And so do you think that, um, with the stuff, the state has done, do you think that we’ll move more in a direction where it will become more affordable for guys like you to build? I guess my hope is, is that we’re past the worst part of it and that we see some leveling off in these prices over time. And it would sure help if we continue to have kind of calm hurricane seasons in the state. Um, that would definitely help. Yeah. Knock on wood. Um,

But I would like to, in my next project with my business partners, is build an apartment complex because I do think that’s what Nice Home Val B needs. And I know there’s some other developers in the area who have considered it. Randy Wise is a good friend of mine and I know he’s considered building one as well and he’s trying to figure out the same things, costs, overarching costs of getting it built and then still having the public feel like it’s affordable. You’re saying that $4 ,000 apartment

rents are not okay, Manhattan level apartment rent. No, but I mean, you know, if, if someone sees a two bedroom for 1900 or 2000, I think a lot of people think that’s not what affordable housing means. But in actuality, it is, it’s within the range of affordable housing. So what you’re going to see probably a smaller units, you’re going to see studio apartments, you’re going to see one bedroom apartments pop up. So that

The cost can be closer to that thousand dollars or $1 ,200 a month type of thing. I think that’s really the only way to get it done. And then hopefully, you know, Niceville and Valpe and the county will give people some reprieve on setbacks and parking and those types of things, depending on where they are, obviously. But we’ll just have to see. I mean, time will tell. But again, you know, we harp on it all the time. You know, all the stuff is in strong towns and…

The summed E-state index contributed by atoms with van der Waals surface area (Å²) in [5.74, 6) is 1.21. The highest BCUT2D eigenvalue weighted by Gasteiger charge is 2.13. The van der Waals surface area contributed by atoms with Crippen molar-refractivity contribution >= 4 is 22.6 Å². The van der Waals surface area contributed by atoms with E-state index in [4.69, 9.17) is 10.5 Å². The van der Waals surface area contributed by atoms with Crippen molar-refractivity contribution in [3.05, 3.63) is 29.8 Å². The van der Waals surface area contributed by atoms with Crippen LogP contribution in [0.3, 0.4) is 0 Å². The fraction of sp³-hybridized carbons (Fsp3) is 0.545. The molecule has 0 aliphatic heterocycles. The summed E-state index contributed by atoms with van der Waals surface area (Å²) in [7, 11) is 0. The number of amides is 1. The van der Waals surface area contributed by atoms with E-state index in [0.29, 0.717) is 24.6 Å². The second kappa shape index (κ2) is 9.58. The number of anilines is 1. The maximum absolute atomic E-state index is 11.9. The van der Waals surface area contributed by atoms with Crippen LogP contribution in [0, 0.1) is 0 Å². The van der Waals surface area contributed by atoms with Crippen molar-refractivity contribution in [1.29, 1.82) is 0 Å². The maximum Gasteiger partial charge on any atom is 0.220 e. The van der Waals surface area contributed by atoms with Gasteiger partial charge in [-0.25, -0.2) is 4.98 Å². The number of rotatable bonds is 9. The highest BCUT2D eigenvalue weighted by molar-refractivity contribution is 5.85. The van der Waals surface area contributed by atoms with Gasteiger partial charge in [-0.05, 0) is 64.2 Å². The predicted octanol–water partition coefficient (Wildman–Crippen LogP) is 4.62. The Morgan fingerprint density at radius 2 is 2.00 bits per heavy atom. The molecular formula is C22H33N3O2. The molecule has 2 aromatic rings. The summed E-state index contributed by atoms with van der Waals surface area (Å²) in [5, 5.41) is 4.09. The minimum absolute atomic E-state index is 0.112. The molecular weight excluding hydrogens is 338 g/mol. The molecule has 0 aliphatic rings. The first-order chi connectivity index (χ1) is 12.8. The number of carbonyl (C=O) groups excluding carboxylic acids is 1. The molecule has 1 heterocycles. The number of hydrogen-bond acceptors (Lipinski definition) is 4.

And so we’re hoping that we can continue to bring new ideas and build a stronger, Niceville, Val-p and Bluewater. 

Well, a couple of things coming up this week. First of which on my list is the Northwest Florida State College baseball team is a Roland people. Like in the final four? So the final four for the state. And so they run ruled Polk State here at home.

twice in two games. So it’s three game series unless you beat him the first two games, which they did. We got to talk to Coach Martin this morning a little bit more about the games. He said, you know, they’re a little bit closer than everybody wants to think they were. I don’t know if that’s English. Coach speak. He was being kind to his opponent. But in actuality, they crushed. Yeah, they did. They did not knock their socks off. It was not a close game.

But speaking of not having a close game, the next team they’re up against, Florida Southwestern, another Final Four team. They played them twice so far this year, both non -conference games. Beat them pretty heavily. And beat the breaks off of them. I think they’re heavily favored, so it would be a huge letdown if we come back next week and they lost that series. But I think they’re on a good path, man. And then there’s another tournament.

After yes to win the whole thing. So this is region eight region eight is like the state tournament in juco baseball And then the next one up is the national tournament. And so that’s that’s where all the you know, I mean It’s the national tournament. You know the best teams that are uh, best teams that exist go and play um, but the For south western not nothing to sneeze at they’ve had a very good season as well except for when they played northwest Florida State College including a 20 to 10 game to start off the season, which I thought was